21. Steady (encroachments): For the encroachment output tables, the
change in water surface elevation just upstream of multiple openings
was incorrect.
22. Unsteady: The volume accounting (that is reported in the
computation log file) was not correct for lateral structures (the sign
was reversed). This was causing a larger reported volume error, and
percent error, than was actually the case.
23. Unsteady: The volume accounting (that is reported in the
computation log file) was not correct for groundwater (the sign was
reversed). This was causing a larger reported volume error, and
percent error, than was actually the case.
24. Unsteady (advanced rules): The "fixed gate flow" (for both inline
and lateral structures) had a bug that was causing the flow to be
ignored when the gate opening was set to zero feet. The fixed flow for
the new version is now being used even if the gate opening is set to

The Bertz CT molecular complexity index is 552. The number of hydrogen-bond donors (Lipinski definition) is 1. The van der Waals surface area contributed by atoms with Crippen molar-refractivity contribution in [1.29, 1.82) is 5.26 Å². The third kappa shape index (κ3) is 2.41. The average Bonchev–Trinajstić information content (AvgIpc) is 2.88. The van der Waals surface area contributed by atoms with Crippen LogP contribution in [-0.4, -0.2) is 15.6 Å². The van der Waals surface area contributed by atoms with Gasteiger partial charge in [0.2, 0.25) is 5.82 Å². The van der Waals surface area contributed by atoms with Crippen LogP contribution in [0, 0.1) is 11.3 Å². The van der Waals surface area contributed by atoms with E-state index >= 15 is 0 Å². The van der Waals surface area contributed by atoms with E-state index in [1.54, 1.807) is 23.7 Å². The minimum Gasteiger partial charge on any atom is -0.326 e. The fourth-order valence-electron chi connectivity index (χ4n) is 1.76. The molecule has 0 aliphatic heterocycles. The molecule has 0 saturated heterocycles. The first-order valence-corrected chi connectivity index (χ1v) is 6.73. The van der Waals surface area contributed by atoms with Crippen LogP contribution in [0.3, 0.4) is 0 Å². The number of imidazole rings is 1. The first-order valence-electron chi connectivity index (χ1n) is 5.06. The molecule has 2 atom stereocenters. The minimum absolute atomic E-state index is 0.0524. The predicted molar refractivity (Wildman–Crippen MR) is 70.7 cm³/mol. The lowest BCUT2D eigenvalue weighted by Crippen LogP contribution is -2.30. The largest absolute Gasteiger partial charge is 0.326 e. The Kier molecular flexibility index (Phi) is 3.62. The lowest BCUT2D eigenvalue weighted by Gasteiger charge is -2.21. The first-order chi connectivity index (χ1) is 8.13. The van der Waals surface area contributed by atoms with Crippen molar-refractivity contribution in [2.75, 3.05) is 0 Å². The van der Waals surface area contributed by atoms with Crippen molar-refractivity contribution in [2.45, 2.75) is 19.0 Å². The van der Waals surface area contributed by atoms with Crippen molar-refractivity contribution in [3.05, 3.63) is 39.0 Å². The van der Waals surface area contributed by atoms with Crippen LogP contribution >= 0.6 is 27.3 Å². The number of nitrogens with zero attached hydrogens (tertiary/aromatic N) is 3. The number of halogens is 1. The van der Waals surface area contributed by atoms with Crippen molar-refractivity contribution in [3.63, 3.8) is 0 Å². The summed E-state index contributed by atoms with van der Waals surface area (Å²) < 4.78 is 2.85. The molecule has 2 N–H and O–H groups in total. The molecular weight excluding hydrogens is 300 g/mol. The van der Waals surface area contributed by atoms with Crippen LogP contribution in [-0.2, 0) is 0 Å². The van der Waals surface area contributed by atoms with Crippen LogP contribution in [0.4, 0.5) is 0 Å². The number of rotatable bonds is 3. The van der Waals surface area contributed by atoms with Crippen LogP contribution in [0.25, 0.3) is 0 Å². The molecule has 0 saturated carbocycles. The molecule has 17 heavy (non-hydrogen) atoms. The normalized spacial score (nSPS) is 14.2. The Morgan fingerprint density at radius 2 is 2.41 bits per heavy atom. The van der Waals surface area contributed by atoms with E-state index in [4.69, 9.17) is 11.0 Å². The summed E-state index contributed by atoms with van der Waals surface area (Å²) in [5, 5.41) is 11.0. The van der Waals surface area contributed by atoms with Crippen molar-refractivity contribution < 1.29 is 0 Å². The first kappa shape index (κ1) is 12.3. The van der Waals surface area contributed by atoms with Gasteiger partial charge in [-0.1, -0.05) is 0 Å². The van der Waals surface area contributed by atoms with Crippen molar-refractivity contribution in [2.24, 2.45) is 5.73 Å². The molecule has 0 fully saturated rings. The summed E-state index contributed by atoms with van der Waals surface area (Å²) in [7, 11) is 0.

25. Unsteady (advanced rules): When the advanced rule procedure
was getting a simulation value, for instance the current water surface
in a storage area, it was not getting the proper value (it was getting
an "assumed" value not the final computed value). This would
generally only be a minor difference (eg, a few hundredths of a foot).
26. Unsteady (advanced rules): For inline structures, the advanced
rules (such as flow minimum) was not working correctly for negative
(ie, reverse) flow.
27. Unsteady (advanced rules): For advanced rules for a lateral
structure, the "structure flow additional" was not actually being added
in to the flow.
28. GeomPreprocessor (multiple opening): The geometric
preprocessor had a bug that could cause an unrealistically high critical
depth. This would then cause the internal boundary curves to be too
high and the unsteady water surface results to be too high.
29. Steady (Froude number): The alpha velocity coefficient was added
to the computation of the froude number.
30. GeomPreprocessor (internal boundary curves): Bridges (or
culverts) that have multiple blocked ineffective flow areas could cause